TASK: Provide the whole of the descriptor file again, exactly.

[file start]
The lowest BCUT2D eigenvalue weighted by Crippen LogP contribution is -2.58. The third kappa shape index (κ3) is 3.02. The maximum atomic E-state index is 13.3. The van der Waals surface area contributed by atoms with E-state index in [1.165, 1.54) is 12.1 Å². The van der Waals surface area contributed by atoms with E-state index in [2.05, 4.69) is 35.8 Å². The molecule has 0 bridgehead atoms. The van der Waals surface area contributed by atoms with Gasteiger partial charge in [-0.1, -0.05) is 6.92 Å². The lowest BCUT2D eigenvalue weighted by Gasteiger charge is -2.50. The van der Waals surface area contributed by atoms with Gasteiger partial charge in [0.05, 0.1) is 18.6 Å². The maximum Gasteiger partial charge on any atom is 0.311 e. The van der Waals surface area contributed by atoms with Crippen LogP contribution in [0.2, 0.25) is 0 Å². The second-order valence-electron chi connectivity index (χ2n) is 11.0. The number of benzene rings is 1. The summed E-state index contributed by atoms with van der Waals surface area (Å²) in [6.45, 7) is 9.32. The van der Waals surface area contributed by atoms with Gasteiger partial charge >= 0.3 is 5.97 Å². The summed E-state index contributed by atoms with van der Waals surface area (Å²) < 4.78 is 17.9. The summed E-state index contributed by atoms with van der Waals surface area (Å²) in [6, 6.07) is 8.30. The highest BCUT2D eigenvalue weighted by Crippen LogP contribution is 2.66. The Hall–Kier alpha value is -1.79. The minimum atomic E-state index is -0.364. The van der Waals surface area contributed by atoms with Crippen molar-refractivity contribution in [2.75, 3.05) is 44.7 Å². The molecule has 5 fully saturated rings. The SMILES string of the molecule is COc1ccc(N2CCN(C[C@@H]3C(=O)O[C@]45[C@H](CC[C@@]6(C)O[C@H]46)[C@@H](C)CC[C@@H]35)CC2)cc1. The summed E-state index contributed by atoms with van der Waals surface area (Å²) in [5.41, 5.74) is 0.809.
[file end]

The lowest BCUT2D eigenvalue weighted by Crippen LogP contribution is -2.58. The third kappa shape index (κ3) is 3.02. The maximum atomic E-state index is 13.3. The van der Waals surface area contributed by atoms with E-state index in [1.165, 1.54) is 12.1 Å². The van der Waals surface area contributed by atoms with E-state index in [2.05, 4.69) is 35.8 Å². The molecule has 0 bridgehead atoms. The van der Waals surface area contributed by atoms with Gasteiger partial charge in [-0.1, -0.05) is 6.92 Å². The lowest BCUT2D eigenvalue weighted by Gasteiger charge is -2.50. The van der Waals surface area contributed by atoms with Gasteiger partial charge in [0.05, 0.1) is 18.6 Å². The maximum Gasteiger partial charge on any atom is 0.311 e. The van der Waals surface area contributed by atoms with Crippen LogP contribution in [0.2, 0.25) is 0 Å². The second-order valence-electron chi connectivity index (χ2n) is 11.0. The number of benzene rings is 1. The summed E-state index contributed by atoms with van der Waals surface area (Å²) in [6.45, 7) is 9.32. The van der Waals surface area contributed by atoms with Gasteiger partial charge >= 0.3 is 5.97 Å². The summed E-state index contributed by atoms with van der Waals surface area (Å²) < 4.78 is 17.9. The summed E-state index contributed by atoms with van der Waals surface area (Å²) in [6, 6.07) is 8.30. The highest BCUT2D eigenvalue weighted by Crippen LogP contribution is 2.66. The Hall–Kier alpha value is -1.79. The minimum atomic E-state index is -0.364. The van der Waals surface area contributed by atoms with Crippen molar-refractivity contribution in [2.75, 3.05) is 44.7 Å². The molecule has 5 fully saturated rings. The SMILES string of the molecule is COc1ccc(N2CCN(C[C@@H]3C(=O)O[C@]45[C@H](CC[C@@]6(C)O[C@H]46)[C@@H](C)CC[C@@H]35)CC2)cc1. The summed E-state index contributed by atoms with van der Waals surface area (Å²) in [5.41, 5.74) is 0.809.